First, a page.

European adaptation[edit]

Hot chocolate in Montsalvat, Melbourne

After defeating Montezuma's warriors and demanding that the Aztec nobles hand over their valuables, Cortés returned to Spain in 1528, bringing cocoa beans and chocolate drink making equipment with them.[12] At this time, chocolate still only existed in the bitter drink invented by the Mayas.[5] Sweet hot chocolate and bar chocolate were yet to be invented. After its introduction to Europe, the drink slowly gained popularity. The Imperial Court of Emperor Charles V soon adopted the drink, and what was then only known as "chocolate" became a fashionable drink popular with the Spanish upper class. Additionally, cocoa was given as a dowry when members of the Spanish royal family married other European aristocrats.[13] At the time, chocolate was very expensive in Europe because the cocoa beans only grew in South America.[14]

Sweet-tasting hot chocolate was then invented, leading hot chocolate to become a luxury item among the European nobility by the 17th century.[15] Even when the first Chocolate House (an establishment similar to a modern coffee shop)[5] opened in 1657, chocolate was still very expensive, costing 50 to 75 pence (approximately 10–15 shillings) a pound (roughly £45–65 in 2016).[16][17] At the time, hot chocolate was often mixed with spices for flavor; one notable recipe was hot chocolate "infused with fresh jasmine flowers, amber, musk, vanilla and ambergris."[15] In the late 17th century, Sir Hans Sloane, president of the Royal College of Physicians, visited Jamaica, where he was introduced to cocoa. He found it 'nauseous' but by mixing it with milk made it more palatable. When Sloane returned to England, he brought the recipe with him, introducing milk chocolate to England.[18] The aristocratic nature of the drink led to chocolate being referred to as "the drink of the gods" in 1797.[15]

The Spanish began to use jicaras made of porcelain in place of the hollowed gourds used by the natives.[10] They then further tinkered with the recipes by using spices such as cinnamon, black pepper, anise, and sesame. Many of these things were used to try to recreate the flavor of the native flowers which they could not easily acquire.[10] Black pepper was used to replace chillies and mecaxochitl, cinnamon was used in place of orejuelas, sugar replaced honey.[10]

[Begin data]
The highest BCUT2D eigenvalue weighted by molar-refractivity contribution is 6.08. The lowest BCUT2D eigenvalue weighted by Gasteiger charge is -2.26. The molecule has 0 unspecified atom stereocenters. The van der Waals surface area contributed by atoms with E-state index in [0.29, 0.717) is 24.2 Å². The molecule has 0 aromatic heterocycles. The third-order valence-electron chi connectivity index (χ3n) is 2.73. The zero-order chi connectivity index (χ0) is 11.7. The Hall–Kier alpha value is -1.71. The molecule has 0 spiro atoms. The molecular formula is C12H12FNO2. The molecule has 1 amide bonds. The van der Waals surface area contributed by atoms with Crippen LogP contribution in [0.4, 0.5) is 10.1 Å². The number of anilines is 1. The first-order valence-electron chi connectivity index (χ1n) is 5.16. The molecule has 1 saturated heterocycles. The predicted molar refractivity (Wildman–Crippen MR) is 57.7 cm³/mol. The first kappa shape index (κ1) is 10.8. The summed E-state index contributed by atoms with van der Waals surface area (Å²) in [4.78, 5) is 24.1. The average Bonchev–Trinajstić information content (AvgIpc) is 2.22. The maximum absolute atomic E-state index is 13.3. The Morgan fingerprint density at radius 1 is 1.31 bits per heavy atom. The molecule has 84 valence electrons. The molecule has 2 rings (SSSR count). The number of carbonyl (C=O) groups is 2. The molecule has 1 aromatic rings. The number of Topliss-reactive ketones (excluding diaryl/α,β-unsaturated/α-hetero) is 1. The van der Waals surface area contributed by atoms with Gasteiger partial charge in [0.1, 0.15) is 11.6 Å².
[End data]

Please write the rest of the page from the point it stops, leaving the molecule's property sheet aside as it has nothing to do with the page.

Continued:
In 1828, Coenraad Johannes van Houten developed the first cocoa powder producing machine in the Netherlands.[5][19] The press separated the greasy cocoa butter from cacao seeds, leaving a purer chocolate powder behind.[5] This powder was easier to stir into milk and water. As a result, another very important discovery was made: solid chocolate. By using cocoa powder and low amounts of cocoa butter, it was then possible to manufacture chocolate bars. The term chocolate then came to mean solid chocolate rather than hot chocolate, with the first chocolate bar being created in 1847.[20]

According to tradition, the Italian version cioccolata calda was first born in Turin around 1560. To celebrate that the capital of the Duchy of Savoy was moved from Chambéry to Turin, Emmanuel Philibert, Duke of Savoy asked for a new beverage, and so this thicker, creamy version was created.[21]


Process of making homemade drinking chocolate

A distinction is sometimes made between "hot cocoa", made from cocoa powder (ground cacao beans from which much of the cocoa butter has been removed),[22] and "hot chocolate", made directly from bar chocolate, which already contains cocoa, sugar, and cocoa butter.[22] Thus, the major difference between the two is the cocoa butter, the absence of which makes hot cocoa significantly lower in fat than hot chocolate while still preserving all the antioxidants found in chocolate.[23]

  • Hot chocolate can be made with dark, semisweet, or bittersweet chocolate grated or chopped into small pieces and stirred into milk with the addition of sugar.
  • Cocoa usually refers to a drink made with cocoa powder, hot milk or water, and sweetened to taste with sugar (or not sweetened at all).[24]